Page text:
House Minority Leader Nancy Pelosi (D-Calif.) announced on Tuesday that three congresswomen have taken on new positions in the House Democratic Steering and Policy Committee, a group that guides party leaders on policy decisions and assigns members to committees.
Rep. Jan Schakowsky (D-Ill.) is the new vice chair of the committee, Rep. Terri Sewell (D-Ala.) will be chief deputy whip, and Rep. Judy Chu (D-Calif.) is joining the committee as a member. The committee is co-chaired by Reps. Rosa DeLauro (D-Conn.) and Rob Andrews (D-N.J.)
“Congresswomen Schakowsky, Sewell, and Chu each represent the best of our Democratic Caucus -- its diversity, its commitment, and its dedication to a strong, thriving, and growing middle class,” Pelosi said in a statement. "These leaders bring strong values and a clear vision to our Steering and Policy Committee, and their insights and ideas will prove essential in advancing an agenda of fairness for women, good jobs for our workers, opportunity for families, and responsible deficit reduction for America's future."
House Democrats have made a big push this year for more women in leadership positions and for a comprehensive women's economic policy agenda, which includes fair pay, a higher minimum wage, stronger policies on paid sick and family leave, and affordable childcare for working mothers.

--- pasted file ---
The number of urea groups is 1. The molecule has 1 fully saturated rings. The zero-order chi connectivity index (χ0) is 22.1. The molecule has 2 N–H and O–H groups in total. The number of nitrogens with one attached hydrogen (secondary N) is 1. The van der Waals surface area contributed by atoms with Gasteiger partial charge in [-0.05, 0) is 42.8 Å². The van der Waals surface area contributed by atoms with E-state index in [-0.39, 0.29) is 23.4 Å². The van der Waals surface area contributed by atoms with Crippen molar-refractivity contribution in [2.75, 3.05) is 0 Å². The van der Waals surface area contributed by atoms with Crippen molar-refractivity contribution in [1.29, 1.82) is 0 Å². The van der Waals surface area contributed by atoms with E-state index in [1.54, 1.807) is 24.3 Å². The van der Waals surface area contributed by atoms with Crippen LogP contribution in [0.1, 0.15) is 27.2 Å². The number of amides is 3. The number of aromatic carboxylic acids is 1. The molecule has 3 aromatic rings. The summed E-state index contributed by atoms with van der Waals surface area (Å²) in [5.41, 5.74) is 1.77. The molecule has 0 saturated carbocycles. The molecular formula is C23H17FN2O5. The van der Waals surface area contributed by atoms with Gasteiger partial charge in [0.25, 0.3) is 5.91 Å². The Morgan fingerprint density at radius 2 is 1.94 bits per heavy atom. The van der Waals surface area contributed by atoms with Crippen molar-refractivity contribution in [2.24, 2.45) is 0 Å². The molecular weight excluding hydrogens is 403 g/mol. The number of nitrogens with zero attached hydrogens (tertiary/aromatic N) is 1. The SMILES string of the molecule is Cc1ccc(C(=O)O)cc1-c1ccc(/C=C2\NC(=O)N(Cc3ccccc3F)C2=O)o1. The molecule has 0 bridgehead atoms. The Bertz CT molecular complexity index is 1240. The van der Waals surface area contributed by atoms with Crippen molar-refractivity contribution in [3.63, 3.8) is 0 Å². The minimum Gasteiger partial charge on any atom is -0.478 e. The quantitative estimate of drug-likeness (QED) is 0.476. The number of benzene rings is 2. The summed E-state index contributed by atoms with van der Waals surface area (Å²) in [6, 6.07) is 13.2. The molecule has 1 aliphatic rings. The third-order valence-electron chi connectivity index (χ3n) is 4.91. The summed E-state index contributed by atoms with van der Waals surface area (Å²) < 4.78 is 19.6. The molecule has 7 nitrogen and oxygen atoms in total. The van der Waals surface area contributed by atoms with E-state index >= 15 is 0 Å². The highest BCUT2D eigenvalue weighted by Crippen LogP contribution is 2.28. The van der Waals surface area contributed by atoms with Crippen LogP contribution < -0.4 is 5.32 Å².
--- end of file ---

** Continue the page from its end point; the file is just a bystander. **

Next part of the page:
Women still make up only 19 percent of Congress -- a record high -- despite being more than half of the U.S. population.
House Speaker John Boehner (R-Ohio) drew criticism earlier this year when he appointed only men to head the 12 major House Committees. In what appeared to be an afterthought, he then appointed Rep. Candice Miller (R-Mich.) to chair the House Administration Committee, also known by some as the "Housekeeping Committee."
Pelosi told HuffPost in a June interview that Congress is "rigged" to keep women's voices out of the discussion.
"This is an environment that is almost rigged -- intentionally or not, wittingly or not -- rigged so that the status quo just goes on," Pelosi said. "We have to kick open the door and make our own environment, reduce the role of money [in campaigns], insist on the civility of debates, and bring more women here, and that's a better reflection of our country."